Here’s the finished product of the new IMC Camos BTS-300 installed on the Shoei Light Silver Multitec in both the up and down positions.

Once it was all dialed in, I plugged my iPod into the BTA and paired it and my cell phone to channel one of the BTS-300. I repeated the same steps for my wife’s helmet. Then I set my headset as the master and paired it to my wife’s in the slave mode for intercom use.

The intercom system’s mounting bracket was installed with the provided strip of 3M double-sided tape on the left side of the helmet. Once it was attached, the module slid off and on (up and down) very easily (double arrow). It felt plenty secure when it was clipped in place. Then the headset connector (arrow) was plugged in and installation was complete.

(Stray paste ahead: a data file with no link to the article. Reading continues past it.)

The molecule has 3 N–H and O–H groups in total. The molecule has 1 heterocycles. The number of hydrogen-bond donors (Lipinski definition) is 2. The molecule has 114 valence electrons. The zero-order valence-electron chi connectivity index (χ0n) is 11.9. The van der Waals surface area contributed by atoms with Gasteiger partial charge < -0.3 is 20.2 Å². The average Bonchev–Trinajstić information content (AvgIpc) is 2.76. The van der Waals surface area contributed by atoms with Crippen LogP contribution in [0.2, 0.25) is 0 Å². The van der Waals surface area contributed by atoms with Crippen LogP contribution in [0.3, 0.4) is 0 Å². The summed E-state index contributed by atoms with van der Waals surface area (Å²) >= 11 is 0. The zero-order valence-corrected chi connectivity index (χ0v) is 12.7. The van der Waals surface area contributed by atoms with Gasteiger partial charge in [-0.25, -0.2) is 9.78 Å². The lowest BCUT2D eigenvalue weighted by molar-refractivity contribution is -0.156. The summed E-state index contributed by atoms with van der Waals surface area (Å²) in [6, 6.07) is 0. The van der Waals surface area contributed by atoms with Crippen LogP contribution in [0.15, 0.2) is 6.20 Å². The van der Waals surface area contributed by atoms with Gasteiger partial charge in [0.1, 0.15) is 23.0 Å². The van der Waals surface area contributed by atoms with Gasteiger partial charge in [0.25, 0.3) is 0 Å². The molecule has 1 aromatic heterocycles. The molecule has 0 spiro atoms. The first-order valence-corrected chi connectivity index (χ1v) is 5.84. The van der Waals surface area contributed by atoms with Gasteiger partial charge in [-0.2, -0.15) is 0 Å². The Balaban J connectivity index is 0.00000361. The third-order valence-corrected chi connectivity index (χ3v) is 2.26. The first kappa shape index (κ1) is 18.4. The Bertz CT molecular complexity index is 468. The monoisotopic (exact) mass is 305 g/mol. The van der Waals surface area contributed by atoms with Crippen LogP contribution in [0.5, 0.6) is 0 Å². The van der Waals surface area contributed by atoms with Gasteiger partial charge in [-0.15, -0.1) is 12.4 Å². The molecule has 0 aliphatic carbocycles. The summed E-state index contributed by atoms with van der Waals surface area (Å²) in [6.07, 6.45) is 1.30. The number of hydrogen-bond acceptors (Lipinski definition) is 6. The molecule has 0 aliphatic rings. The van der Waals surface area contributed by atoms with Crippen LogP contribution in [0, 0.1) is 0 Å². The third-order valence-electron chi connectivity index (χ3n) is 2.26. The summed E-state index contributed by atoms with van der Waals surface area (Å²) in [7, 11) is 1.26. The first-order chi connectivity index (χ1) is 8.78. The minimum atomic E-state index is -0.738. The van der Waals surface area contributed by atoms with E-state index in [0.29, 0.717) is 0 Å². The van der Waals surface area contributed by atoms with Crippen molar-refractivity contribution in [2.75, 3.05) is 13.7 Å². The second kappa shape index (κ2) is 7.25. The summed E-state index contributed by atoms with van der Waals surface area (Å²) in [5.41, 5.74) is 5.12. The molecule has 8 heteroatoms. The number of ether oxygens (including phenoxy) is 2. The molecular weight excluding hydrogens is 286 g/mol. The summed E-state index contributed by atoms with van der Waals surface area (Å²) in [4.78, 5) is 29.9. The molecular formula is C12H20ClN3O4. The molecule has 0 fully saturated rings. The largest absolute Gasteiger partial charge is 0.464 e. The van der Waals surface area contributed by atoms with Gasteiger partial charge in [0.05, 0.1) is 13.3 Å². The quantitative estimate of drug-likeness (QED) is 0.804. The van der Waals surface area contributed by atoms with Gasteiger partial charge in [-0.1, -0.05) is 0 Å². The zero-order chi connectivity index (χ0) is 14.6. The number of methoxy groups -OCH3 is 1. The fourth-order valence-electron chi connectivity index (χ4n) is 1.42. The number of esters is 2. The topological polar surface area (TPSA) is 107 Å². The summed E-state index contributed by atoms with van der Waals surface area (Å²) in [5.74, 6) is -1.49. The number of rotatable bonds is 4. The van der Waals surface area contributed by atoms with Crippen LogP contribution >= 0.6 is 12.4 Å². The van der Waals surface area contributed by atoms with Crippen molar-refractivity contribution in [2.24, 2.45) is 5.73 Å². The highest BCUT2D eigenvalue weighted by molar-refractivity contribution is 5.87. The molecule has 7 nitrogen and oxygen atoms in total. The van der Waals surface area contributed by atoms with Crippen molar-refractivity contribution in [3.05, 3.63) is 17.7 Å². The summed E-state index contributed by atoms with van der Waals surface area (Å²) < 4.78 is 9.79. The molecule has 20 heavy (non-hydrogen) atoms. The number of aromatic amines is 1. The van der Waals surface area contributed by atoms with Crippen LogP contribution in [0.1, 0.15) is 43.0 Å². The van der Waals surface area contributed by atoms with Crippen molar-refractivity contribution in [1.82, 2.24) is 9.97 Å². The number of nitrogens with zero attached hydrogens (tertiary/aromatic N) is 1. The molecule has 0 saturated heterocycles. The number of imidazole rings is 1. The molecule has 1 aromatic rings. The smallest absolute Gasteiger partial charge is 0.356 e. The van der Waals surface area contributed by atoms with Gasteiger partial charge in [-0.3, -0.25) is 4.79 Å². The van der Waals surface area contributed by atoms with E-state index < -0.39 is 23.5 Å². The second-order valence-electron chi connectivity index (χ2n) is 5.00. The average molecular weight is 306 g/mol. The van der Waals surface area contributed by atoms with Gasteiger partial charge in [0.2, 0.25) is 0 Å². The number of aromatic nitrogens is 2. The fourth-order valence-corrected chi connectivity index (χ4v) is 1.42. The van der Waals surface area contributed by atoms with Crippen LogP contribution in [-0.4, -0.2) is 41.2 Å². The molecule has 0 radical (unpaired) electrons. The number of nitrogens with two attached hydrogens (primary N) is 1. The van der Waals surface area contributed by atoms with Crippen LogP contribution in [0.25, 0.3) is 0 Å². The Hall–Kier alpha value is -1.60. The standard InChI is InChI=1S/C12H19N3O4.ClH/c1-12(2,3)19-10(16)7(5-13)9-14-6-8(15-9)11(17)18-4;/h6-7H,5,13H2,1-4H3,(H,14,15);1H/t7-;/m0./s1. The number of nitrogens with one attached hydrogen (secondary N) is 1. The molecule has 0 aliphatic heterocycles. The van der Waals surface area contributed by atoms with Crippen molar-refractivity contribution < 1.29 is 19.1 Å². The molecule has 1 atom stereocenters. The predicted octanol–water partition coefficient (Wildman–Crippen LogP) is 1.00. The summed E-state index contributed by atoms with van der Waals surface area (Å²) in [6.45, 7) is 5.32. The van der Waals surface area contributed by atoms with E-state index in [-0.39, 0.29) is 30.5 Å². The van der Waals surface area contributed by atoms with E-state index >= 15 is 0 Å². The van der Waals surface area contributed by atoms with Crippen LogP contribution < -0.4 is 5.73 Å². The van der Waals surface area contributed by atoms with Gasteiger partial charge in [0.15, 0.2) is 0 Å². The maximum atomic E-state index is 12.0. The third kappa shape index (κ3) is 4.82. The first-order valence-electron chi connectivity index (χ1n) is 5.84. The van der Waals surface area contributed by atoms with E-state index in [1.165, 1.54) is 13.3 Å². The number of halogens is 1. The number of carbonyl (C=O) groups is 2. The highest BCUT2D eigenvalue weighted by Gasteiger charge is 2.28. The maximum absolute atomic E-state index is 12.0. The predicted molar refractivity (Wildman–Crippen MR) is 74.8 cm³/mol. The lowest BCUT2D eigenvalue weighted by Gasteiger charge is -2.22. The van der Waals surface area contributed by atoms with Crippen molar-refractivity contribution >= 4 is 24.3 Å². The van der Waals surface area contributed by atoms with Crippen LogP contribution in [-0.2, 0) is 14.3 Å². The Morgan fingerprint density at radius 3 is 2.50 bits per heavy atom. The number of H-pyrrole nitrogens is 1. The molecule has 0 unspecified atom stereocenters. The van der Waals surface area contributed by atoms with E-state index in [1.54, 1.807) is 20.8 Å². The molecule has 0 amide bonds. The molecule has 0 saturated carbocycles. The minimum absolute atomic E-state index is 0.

Ever since I was a kid, I’ve always been fascinated with electronics; any kind of gadget or gizmo, I had to have it. I’ve also always been fascinated with motorcycles. Why not fuse two passions together, right? With so many technologically advanced concepts out there today it seems there’s a never-ending supply of gadgets to play with. Bluetooth headsets have recently piqued my interest; especially when they allow you to wirelessly connect to stereo music, intercom, and your cell phone all at once. At the V-Twin Expo, I encountered the IMC Camos BTS-300 Bluetooth headset ($229.95) and I wanted to get one for an in-depth evaluation. I knew that I would need the right helmet to install such device and the Shoei Multitec ($495.99) crept up to the top of the list.